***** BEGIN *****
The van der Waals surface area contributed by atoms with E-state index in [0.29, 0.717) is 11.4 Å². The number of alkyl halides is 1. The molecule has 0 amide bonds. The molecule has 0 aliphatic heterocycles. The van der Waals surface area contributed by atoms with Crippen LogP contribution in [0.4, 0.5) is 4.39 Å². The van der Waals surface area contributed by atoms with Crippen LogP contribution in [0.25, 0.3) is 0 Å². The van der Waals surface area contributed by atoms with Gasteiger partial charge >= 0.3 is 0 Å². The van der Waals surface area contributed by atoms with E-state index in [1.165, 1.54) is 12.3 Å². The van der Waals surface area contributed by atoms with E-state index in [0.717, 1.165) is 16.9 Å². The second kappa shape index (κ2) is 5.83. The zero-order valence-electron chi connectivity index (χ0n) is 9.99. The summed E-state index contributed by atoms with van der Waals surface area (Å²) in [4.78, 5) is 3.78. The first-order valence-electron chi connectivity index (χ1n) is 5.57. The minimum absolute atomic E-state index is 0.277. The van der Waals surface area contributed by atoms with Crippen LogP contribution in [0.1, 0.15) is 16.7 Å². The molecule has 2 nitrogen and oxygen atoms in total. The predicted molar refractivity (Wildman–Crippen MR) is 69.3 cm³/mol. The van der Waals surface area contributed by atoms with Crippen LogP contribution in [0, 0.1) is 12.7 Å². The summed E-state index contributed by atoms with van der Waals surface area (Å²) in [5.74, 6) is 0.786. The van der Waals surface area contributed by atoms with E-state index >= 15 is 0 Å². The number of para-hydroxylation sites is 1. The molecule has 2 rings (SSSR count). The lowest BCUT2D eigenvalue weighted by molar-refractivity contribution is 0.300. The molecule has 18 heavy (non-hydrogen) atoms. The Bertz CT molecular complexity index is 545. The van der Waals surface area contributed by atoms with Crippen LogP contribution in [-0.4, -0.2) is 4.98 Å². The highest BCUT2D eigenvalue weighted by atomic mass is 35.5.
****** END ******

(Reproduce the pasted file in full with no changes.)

The van der Waals surface area contributed by atoms with E-state index in [0.29, 0.717) is 11.4 Å². The number of alkyl halides is 1. The molecule has 0 amide bonds. The molecule has 0 aliphatic heterocycles. The van der Waals surface area contributed by atoms with Crippen LogP contribution in [0.4, 0.5) is 4.39 Å². The van der Waals surface area contributed by atoms with Crippen LogP contribution in [0.25, 0.3) is 0 Å². The van der Waals surface area contributed by atoms with Gasteiger partial charge >= 0.3 is 0 Å². The van der Waals surface area contributed by atoms with E-state index in [1.165, 1.54) is 12.3 Å². The van der Waals surface area contributed by atoms with E-state index in [0.717, 1.165) is 16.9 Å². The second kappa shape index (κ2) is 5.83. The zero-order valence-electron chi connectivity index (χ0n) is 9.99. The summed E-state index contributed by atoms with van der Waals surface area (Å²) in [4.78, 5) is 3.78. The first-order valence-electron chi connectivity index (χ1n) is 5.57. The minimum absolute atomic E-state index is 0.277. The van der Waals surface area contributed by atoms with Crippen LogP contribution in [0.1, 0.15) is 16.7 Å². The molecule has 2 nitrogen and oxygen atoms in total. The predicted molar refractivity (Wildman–Crippen MR) is 69.3 cm³/mol. The van der Waals surface area contributed by atoms with Crippen LogP contribution in [0, 0.1) is 12.7 Å². The summed E-state index contributed by atoms with van der Waals surface area (Å²) in [5.74, 6) is 0.786. The van der Waals surface area contributed by atoms with E-state index >= 15 is 0 Å². The number of para-hydroxylation sites is 1. The molecule has 2 rings (SSSR count). The lowest BCUT2D eigenvalue weighted by molar-refractivity contribution is 0.300. The molecule has 18 heavy (non-hydrogen) atoms. The Bertz CT molecular complexity index is 545. The van der Waals surface area contributed by atoms with Crippen LogP contribution in [-0.4, -0.2) is 4.98 Å². The highest BCUT2D eigenvalue weighted by atomic mass is 35.5.